On the Ross Revenge immediate efforts in late 1987 had been put into returning the 558kHz transmitter to the air after the 300’ aerial mast collapsed. The Radio Caroline organisation was also anxious to reinstate the 819kHz transmitter, but this could not be achieved from the temporary 'T' aerial which had been constructed on the Ross Revenge.
A new mast had to be obtained to facilitate the higher frequency transmissions and Caroline's management thought it had found the answer with a revolutionary new carbon fibre mast from Canada, known as a 'Valcon' aerial. This aerial was claimed by its manufacturers to produce a suitable medium wave signal from a much shorter length of mast than a conventional arrangement and therefore did not need to be guyed.
The new Valcon mast was erected on the Ross Revenge in mid-
The installation of the new aerial mast was in preparation for the launch of a Dutch language service on 819kHz. In readiness for this new service some Dutch DJs arrived on board the Ross Revenge during April 1988 and presented a few live programmes, in English, on Caroline 558.
From late evening on 21st May 1988 Caroline 558 programmes were simulcast on 819kHz as test transmissions and this arrangement continued for three days, with a three day break, resuming again on 28th May. By 30th May 1988 everything seemed ready for the new service and at 10.00am a separate Dutch language programme began on 819kHz with some live shows and some recorded material announcing that it was a test transmission for a new station, -
The Dutch language tests continued throughout 30th May 1988 until shortly before 8.00pm and resumed again the following morning, but then ended abruptly at 9.15am. The carbon fibre Valcon mast had melted, and split in half with the top section crashing to the deck of the Ross Revenge. Attempts were made to rig up a temporary system using a ‘T’ aerial strung from the remaining half of the Valcon mast to the 558 aerial mast, but this caught fire within minutes of the transmitter being switched on. A low power test broadcast was made for a few seconds at a time on 8th June 1988, but it proved impossible to tune the 'T' antenna to 819 Khz. With the Valcon mast and the temporary ‘T’ antenna having both failed, arrangements had to be made to obtain a more conventional mast structure so that Radio 819 could return to the air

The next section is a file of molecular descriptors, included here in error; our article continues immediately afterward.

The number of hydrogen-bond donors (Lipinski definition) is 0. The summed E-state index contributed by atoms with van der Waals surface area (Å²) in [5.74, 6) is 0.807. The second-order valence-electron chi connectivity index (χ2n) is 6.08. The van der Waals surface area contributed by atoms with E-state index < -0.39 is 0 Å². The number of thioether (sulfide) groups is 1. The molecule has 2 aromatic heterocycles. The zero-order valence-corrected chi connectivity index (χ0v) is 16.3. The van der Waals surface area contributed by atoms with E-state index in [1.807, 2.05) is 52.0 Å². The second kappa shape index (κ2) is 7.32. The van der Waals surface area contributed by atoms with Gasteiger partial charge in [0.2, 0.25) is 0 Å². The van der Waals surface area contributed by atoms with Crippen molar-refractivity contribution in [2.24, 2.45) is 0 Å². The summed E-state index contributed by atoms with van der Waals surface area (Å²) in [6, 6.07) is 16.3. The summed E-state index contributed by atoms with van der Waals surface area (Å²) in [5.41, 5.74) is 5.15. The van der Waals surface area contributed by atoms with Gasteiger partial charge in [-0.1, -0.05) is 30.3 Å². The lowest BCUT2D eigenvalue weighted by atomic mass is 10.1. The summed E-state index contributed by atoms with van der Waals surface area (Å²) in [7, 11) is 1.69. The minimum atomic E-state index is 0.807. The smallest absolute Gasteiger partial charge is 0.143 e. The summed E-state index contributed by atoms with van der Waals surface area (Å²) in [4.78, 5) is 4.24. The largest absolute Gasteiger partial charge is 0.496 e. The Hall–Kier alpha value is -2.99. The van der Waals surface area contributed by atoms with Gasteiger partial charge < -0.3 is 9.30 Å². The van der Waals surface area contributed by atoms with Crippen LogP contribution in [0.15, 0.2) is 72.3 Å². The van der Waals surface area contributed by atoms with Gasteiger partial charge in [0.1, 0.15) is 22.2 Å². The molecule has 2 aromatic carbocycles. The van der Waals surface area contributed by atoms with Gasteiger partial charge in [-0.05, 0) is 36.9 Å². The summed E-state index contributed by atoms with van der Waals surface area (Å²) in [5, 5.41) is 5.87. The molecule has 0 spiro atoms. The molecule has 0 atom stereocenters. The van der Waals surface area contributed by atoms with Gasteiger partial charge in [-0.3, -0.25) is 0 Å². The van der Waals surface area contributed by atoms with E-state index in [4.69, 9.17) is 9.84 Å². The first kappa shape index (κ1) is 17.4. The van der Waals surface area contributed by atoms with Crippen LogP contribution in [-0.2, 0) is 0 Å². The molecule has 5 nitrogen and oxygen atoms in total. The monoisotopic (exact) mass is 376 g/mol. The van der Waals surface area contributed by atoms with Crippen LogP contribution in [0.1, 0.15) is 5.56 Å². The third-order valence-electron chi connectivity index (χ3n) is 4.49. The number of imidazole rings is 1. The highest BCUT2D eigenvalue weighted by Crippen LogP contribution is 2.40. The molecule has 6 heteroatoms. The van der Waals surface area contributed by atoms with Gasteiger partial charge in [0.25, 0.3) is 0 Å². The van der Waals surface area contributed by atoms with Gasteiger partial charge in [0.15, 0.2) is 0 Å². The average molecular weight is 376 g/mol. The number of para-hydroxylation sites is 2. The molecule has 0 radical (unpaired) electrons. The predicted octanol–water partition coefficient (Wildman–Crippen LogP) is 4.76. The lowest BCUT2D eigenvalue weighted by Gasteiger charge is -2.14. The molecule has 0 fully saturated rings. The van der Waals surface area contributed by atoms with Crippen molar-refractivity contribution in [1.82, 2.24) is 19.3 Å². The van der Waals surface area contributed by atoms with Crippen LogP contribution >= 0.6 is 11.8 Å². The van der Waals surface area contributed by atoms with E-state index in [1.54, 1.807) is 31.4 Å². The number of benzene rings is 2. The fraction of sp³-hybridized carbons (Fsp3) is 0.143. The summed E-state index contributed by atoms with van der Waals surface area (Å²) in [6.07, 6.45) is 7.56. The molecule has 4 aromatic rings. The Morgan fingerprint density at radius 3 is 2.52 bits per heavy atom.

A number of lattice-
This all contributed to the delay in actually starting construction work, much to the annoyance of the Dutch organisation behind Radio 819 who, having hired the airtime and technical facilities on board the Ross Revenge, wanted to put their programmes back on the air quickly. Equally from Radio Caroline's point of view the delay was frustrating because it was vital to have the Dutch station broadcasting as the hire of airtime and associated tendering arrangements were financially lucrative to the organisation.
This double pressure led to a dramatic change of schedules on 9th July 1988 when Caroline 558 gave up its frequency during the daytime to allow the Dutch language station to broadcast again (as Radio 558). An arrangement which continued throughout the summer of 1988.
Then, during the morning of 22nd October 1988 tuning tones were heard on 819kHz.. Radio 558 itself did not come on the air until shortly before 2.00pm that day and when it did the programmes were relayed in parallel on both 558kHz and 819kHz. An announcement was then made that, after three months on its temporary frequency, Radio 558 had finally become Radio 819 once again.
From midday on 5th November 1988 Radio 819 was heard only on 819kHz, while Radio Caroline was able to resume separate 24 hour programming on 558kHz. The Dutch station's broadcasting hours were extended from 17th December 1988 when Radio 819 programmed overnight on Saturdays and Sundays after 'Viewpoint' religious programmes had finished.
The failed Valcon carbon fibre mast lying on the deck of the Ross Revenge
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